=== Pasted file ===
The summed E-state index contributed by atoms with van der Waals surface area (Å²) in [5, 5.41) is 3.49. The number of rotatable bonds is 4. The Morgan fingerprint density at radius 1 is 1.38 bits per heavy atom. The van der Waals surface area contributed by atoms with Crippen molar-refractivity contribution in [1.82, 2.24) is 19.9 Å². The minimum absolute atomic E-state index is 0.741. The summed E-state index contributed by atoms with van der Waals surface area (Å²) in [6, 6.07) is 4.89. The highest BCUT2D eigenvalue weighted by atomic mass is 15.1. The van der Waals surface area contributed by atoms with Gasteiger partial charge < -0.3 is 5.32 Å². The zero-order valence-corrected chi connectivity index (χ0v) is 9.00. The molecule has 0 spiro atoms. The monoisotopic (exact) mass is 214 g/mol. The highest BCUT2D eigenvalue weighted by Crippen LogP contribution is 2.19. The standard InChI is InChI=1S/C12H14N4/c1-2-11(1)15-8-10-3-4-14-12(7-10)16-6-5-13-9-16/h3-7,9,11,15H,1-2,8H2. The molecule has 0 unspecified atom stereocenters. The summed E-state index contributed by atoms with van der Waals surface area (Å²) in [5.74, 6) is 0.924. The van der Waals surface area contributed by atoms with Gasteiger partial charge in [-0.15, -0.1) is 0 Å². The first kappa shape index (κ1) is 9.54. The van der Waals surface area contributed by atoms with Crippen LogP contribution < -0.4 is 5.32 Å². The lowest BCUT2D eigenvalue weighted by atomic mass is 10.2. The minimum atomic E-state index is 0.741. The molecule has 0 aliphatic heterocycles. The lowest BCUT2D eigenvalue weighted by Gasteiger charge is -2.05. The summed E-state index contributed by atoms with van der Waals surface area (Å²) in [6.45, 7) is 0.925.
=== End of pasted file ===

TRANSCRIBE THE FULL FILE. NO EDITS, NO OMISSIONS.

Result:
The summed E-state index contributed by atoms with van der Waals surface area (Å²) in [5, 5.41) is 3.49. The number of rotatable bonds is 4. The Morgan fingerprint density at radius 1 is 1.38 bits per heavy atom. The van der Waals surface area contributed by atoms with Crippen molar-refractivity contribution in [1.82, 2.24) is 19.9 Å². The minimum absolute atomic E-state index is 0.741. The summed E-state index contributed by atoms with van der Waals surface area (Å²) in [6, 6.07) is 4.89. The highest BCUT2D eigenvalue weighted by atomic mass is 15.1. The van der Waals surface area contributed by atoms with Gasteiger partial charge < -0.3 is 5.32 Å². The zero-order valence-corrected chi connectivity index (χ0v) is 9.00. The molecule has 0 spiro atoms. The monoisotopic (exact) mass is 214 g/mol. The highest BCUT2D eigenvalue weighted by Crippen LogP contribution is 2.19. The standard InChI is InChI=1S/C12H14N4/c1-2-11(1)15-8-10-3-4-14-12(7-10)16-6-5-13-9-16/h3-7,9,11,15H,1-2,8H2. The molecule has 0 unspecified atom stereocenters. The summed E-state index contributed by atoms with van der Waals surface area (Å²) in [5.74, 6) is 0.924. The van der Waals surface area contributed by atoms with Gasteiger partial charge in [-0.15, -0.1) is 0 Å². The first kappa shape index (κ1) is 9.54. The van der Waals surface area contributed by atoms with Crippen LogP contribution < -0.4 is 5.32 Å². The lowest BCUT2D eigenvalue weighted by atomic mass is 10.2. The minimum atomic E-state index is 0.741. The molecule has 0 aliphatic heterocycles. The lowest BCUT2D eigenvalue weighted by Gasteiger charge is -2.05. The summed E-state index contributed by atoms with van der Waals surface area (Å²) in [6.45, 7) is 0.925.